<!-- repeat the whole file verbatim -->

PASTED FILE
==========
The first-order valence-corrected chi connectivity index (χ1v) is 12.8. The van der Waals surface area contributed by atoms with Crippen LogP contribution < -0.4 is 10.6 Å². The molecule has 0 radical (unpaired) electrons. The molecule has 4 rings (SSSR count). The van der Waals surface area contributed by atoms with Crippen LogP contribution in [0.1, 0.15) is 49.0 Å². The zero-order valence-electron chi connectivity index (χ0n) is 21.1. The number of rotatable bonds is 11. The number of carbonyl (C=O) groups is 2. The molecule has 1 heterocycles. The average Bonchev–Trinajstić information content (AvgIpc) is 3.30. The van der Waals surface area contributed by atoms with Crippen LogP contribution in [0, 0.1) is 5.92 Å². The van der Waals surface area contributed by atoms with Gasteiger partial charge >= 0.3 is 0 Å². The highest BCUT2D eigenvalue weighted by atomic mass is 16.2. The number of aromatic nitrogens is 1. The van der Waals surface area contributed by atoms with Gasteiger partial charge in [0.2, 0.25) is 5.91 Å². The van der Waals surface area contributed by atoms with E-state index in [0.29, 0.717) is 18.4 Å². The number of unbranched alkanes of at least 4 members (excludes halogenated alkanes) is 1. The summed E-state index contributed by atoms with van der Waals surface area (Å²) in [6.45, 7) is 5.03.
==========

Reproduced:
The first-order valence-corrected chi connectivity index (χ1v) is 12.8. The van der Waals surface area contributed by atoms with Crippen LogP contribution < -0.4 is 10.6 Å². The molecule has 0 radical (unpaired) electrons. The molecule has 4 rings (SSSR count). The van der Waals surface area contributed by atoms with Crippen LogP contribution in [0.1, 0.15) is 49.0 Å². The zero-order valence-electron chi connectivity index (χ0n) is 21.1. The number of rotatable bonds is 11. The number of carbonyl (C=O) groups is 2. The molecule has 1 heterocycles. The average Bonchev–Trinajstić information content (AvgIpc) is 3.30. The van der Waals surface area contributed by atoms with Crippen LogP contribution in [0, 0.1) is 5.92 Å². The van der Waals surface area contributed by atoms with Gasteiger partial charge >= 0.3 is 0 Å². The highest BCUT2D eigenvalue weighted by atomic mass is 16.2. The number of aromatic nitrogens is 1. The van der Waals surface area contributed by atoms with Gasteiger partial charge in [0.2, 0.25) is 5.91 Å². The van der Waals surface area contributed by atoms with E-state index in [0.29, 0.717) is 18.4 Å². The number of unbranched alkanes of at least 4 members (excludes halogenated alkanes) is 1. The summed E-state index contributed by atoms with van der Waals surface area (Å²) in [6.45, 7) is 5.03.